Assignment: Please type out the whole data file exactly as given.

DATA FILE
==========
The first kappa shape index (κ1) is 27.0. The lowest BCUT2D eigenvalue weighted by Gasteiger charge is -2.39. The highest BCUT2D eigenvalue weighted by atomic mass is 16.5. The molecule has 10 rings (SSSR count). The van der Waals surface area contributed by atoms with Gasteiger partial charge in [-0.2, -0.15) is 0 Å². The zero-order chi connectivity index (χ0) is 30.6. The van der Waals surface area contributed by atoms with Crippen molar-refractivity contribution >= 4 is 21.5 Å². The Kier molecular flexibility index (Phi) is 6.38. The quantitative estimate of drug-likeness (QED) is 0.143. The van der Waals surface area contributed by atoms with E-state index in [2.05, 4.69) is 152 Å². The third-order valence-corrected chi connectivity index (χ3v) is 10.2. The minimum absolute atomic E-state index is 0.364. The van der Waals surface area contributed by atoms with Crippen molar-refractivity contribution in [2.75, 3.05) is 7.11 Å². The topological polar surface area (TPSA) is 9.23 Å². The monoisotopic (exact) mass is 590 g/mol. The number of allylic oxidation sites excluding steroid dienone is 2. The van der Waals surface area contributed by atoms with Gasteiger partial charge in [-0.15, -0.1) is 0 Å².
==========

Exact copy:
The first kappa shape index (κ1) is 27.0. The lowest BCUT2D eigenvalue weighted by Gasteiger charge is -2.39. The highest BCUT2D eigenvalue weighted by atomic mass is 16.5. The molecule has 10 rings (SSSR count). The van der Waals surface area contributed by atoms with Gasteiger partial charge in [-0.2, -0.15) is 0 Å². The zero-order chi connectivity index (χ0) is 30.6. The van der Waals surface area contributed by atoms with Crippen molar-refractivity contribution >= 4 is 21.5 Å². The Kier molecular flexibility index (Phi) is 6.38. The quantitative estimate of drug-likeness (QED) is 0.143. The van der Waals surface area contributed by atoms with E-state index in [2.05, 4.69) is 152 Å². The third-order valence-corrected chi connectivity index (χ3v) is 10.2. The minimum absolute atomic E-state index is 0.364. The van der Waals surface area contributed by atoms with Crippen molar-refractivity contribution in [2.75, 3.05) is 7.11 Å². The topological polar surface area (TPSA) is 9.23 Å². The monoisotopic (exact) mass is 590 g/mol. The number of allylic oxidation sites excluding steroid dienone is 2. The van der Waals surface area contributed by atoms with Gasteiger partial charge in [-0.15, -0.1) is 0 Å².